November 27, 2008

Turkey Week Birding

We spent most of this week at our aunt's house in Aurora, and since our cousin Victor is also now birding, we were out birding most of the time. We met them for lunch in Boulder on Monday (the 24th), and since the Long-tailed Duck at Baseline Reservoir was still being reported, we tried again. There were Buffleheads, Common Goldeneyes, Red-breasted Mergansers, and Ring-billed Gulls, but again we missed seeing the Long-tailed Duck and the Surf Scoters. We didn't bird there for very long, as the traffic was very loud and distracting. Heading for a quieter place, we stopped by Walden Ponds, which was much more active. We saw 23 species.

Marcel, Victor, and Joel birding Walden Ponds - by Renee Haip

Greater Yellowlegs - by Joel Such

Canada Geese - by Renee Haip

On Tuesday, the 25th, we birded some new territory, Arapahoe County. We got out to South Platte Park near Littleton a little before noon. Joel and I were surprised by the number of ducks in the South Platte River. It took us about an hour to even get to the first lake! One of our most surprising finds was a male Mallard x Northern Pintail hybrid that was hanging out with some Mallards in the river. The camera I use for digiscoping was not working properly, so we relied on Aunt Diane's camera to get photos. 

Mallard x Northern Pintail Hybrid - by Diane Germain

Another unexpected sighting was a late Blue-gray Gnatcatcher, spotted by Victor, that was by the bird viewing blind. There were lots of waterfowl on the lakes, even more than on the river. But perhaps the highest quantity of birds were the ones passing overhead, a couple hundred Canadian Geese and several Common Mergansers. There were also signs of the bird life that had been here during breeding season, signs in the form of old bird nests. It seemed to us that there was a nest in every tree, some of which were just two feet off of the trail!  We also saw two large wasp nests.

Bird Count from South Platte Park:
Canada Goose - 250
Gadwall - 20
American Wigeon - 40
Mallard - 60
Northern Shoveler - 2, male and female
Northern Pintail - 1 female, 2 males
Northern Pintail x Mallard hybrid - 1 male
Green-winged Teal - 4 females, 5 males
Redhead - 1 male
Ring-necked Duck - 10
Lesser Scaup - 2 males
Bufflehead - 4 females, 5 males
Common Goldeneye - 10
Hooded Merganser - 10
Common Merganser - 19 males
Pied-billed Grebe - 2
Double-crested Cormorant - 1 juvenile
Great Blue Heron - 2
Bald Eagle - 1
American Kestrel - 1
Prairie Falcon - 1, eating an unidentifiable duck carcass
American Coot - 20
Ring-billed Gull - 25
Belted Kingfisher - 1 male
Downy Woodpecker - 1
"Red-shafted" Northern Flicker - 5
Black-billed Magpie - 1
American Crow - 3
Blue-gray Gnatcatcher - 1
American Robin - 20
European Starling - 2
Song Sparrow - 1
Red-winged Blackbird - 4 males
House Finch - 10
House Sparrow - 10

On the way home we stopped at two city parks, Utah and Expo. Utah Park hosted hundreds of Canadian Geese and some Cackling Geese, as well as the normal group of tame Mallards waiting for a hand-out. Among the Mallards we also found a pair of American Wigeons, which were just as tame as the Mallards. Expo Park had less individuals, but more species. We saw Canadian Geese, American Wigeons, Mallards, Northern Shovelers, Ring-necked Ducks, Common Goldeneyes, Buffleheads, and American Coots.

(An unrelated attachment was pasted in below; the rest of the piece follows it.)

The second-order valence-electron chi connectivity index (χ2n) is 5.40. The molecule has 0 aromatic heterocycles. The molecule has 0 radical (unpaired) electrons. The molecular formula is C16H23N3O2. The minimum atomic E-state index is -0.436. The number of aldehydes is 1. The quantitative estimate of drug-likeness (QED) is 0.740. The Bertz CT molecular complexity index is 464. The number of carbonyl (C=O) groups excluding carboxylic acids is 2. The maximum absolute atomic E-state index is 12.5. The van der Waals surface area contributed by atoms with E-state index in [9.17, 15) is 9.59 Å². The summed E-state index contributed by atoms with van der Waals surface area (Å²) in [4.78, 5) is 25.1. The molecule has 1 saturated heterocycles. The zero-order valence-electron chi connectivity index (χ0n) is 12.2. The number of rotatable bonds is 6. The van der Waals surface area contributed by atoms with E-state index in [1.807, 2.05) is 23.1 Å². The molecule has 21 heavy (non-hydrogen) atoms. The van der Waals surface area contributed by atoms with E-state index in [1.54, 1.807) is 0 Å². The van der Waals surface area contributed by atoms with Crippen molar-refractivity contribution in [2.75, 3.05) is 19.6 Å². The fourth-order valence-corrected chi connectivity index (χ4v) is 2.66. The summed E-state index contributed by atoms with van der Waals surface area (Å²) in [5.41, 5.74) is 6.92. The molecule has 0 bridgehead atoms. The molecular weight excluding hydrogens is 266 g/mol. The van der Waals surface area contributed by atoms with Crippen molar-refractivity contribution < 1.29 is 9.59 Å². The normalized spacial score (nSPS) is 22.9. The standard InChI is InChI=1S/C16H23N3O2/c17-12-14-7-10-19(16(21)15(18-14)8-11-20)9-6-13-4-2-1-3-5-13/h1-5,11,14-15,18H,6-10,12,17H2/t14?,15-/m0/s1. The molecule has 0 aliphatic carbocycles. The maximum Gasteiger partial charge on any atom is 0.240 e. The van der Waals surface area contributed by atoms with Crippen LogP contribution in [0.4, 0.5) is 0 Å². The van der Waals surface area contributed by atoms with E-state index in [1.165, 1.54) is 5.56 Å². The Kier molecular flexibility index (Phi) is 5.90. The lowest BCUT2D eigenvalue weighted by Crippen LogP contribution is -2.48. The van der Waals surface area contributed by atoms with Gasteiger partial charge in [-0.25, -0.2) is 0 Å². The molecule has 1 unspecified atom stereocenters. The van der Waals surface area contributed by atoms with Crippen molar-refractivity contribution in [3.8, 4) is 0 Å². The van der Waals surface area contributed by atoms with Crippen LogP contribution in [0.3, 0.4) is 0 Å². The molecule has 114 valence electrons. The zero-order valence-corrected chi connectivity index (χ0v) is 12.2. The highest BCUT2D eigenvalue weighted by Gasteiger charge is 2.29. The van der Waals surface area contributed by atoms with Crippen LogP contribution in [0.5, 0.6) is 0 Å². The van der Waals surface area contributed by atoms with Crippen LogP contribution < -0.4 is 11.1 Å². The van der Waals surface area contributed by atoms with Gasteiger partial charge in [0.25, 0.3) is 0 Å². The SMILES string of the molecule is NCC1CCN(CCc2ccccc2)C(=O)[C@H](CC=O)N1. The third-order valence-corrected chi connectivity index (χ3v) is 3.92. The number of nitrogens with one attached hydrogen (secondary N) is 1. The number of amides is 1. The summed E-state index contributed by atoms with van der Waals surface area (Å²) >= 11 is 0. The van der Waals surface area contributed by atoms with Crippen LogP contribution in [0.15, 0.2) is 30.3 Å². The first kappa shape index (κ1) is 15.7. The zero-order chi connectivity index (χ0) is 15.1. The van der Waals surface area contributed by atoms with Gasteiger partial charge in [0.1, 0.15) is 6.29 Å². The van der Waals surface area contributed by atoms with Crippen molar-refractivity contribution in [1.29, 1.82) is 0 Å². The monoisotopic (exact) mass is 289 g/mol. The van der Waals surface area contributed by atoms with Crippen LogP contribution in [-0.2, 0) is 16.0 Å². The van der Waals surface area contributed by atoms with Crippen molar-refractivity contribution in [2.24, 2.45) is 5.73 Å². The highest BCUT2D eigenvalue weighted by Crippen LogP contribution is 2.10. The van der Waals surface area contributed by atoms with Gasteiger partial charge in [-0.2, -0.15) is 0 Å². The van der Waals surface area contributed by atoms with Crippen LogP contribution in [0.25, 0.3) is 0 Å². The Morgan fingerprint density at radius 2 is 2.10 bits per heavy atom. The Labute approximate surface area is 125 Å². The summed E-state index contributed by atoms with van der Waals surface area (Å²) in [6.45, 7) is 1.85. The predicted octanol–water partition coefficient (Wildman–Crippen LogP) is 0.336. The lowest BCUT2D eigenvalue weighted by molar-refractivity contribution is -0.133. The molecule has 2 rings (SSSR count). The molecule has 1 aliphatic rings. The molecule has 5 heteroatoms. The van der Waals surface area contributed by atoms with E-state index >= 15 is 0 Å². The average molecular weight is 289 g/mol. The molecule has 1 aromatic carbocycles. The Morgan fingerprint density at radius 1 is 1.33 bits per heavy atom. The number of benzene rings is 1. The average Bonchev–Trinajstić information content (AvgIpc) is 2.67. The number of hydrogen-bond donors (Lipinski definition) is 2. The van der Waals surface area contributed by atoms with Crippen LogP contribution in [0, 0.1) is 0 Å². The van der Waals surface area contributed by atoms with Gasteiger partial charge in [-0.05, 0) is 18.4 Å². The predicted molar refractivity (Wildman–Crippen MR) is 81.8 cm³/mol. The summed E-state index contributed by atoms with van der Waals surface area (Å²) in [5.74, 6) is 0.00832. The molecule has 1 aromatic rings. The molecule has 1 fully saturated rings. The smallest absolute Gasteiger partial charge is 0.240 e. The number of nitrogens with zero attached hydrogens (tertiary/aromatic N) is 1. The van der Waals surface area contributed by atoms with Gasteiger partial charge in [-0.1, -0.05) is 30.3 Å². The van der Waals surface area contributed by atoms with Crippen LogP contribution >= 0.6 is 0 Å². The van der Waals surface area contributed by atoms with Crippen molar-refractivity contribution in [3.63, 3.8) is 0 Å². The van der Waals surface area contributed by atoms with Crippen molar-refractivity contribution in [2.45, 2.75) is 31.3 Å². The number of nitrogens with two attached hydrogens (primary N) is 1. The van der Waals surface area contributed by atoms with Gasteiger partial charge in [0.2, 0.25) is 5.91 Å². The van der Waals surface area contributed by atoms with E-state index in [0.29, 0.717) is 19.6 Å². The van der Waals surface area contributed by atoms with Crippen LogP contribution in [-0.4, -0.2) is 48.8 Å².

On Wednesday, the 26th, we birded Cherry Creek State Park. It wasn't quite as active as South Platte Park, but it was still a lot of fun. We got out earlier today, around 8 o'clock in the morning. There had been a lot of cool and rare things reported here lately, but we didn't see any of them. One of the highlights from this trip was a couple of Bonaparte's Gulls in a flock of Ring-billed Gulls on the south side of the reservoir.

Bird Count for Cherry Creek State Park:
Cackling Goose - 10
Canada Goose - 100
Gadwall - a male and a female
Mallard - 2 males and 4 females
Green-winged Teal - 5 males and 15 females
Common Goldeneye - a huge group by the dam
Common Merganser - five in the southeast corner of the reservoir
American White Pelican - 2 late juveniles on the docks
Great Blue Heron - 1 flying over
Northern Harrier - 1
Cooper's Hawk - 1 spooking the gulls
Red-tailed Hawk - 3
American Kestrel - 2
American Coot - 20
Killdeer - 4 walking on the ice
Spotted Sandpiper - 1 very late individual
Bonaparte's Gull - 4
Ring-billed Gull - 100 or so
California Gull - 1
Herring Gull - 5
Belted Kingfisher - 1 male perching on sailboat masts and diving at the marina
Downy Woodpecker - 1
Northern Flicker "Red-shafted" - 1
Black-billed Magpie - 4
American Crow - 10
Black-capped Chickadee - 1
European Starling - 3
American Tree Sparrow - 3
Song Sparrow - 2
House Finch - 5

Before heading back home for lunch, we stopped at one of Victor's favorite birding spots, Bluff Lake. The lake was low, but there was still a lot of waterfowl. There was also a large thicket of Giant Reed Grass, which is an exotic and invasive species.

Bird Count for Bluff Lake:
Mallard - 5 females 10 males
Northern Shoveler - 6 females 4 males
Green-winged Teal - 10 females 5 males
Killdeer - 3
Wilson's Snipe - 1
Downy Woodpecker - 1
"Red-shafted" Northern Flicker - 1
Black-billed Magpie - 1
American Robin - 9
Song Sparrow - 1
White-crowned Sparrow - 3
Red-winged Blackbird - 5
Brown-headed Cowbird - 1 male
House Finch - 4

You might have the impression that this was a boys only birding week, but without Aunt Diane as our driver and birding companion, we wouldn't have gotten very far!  Thanks Aunt Diane!

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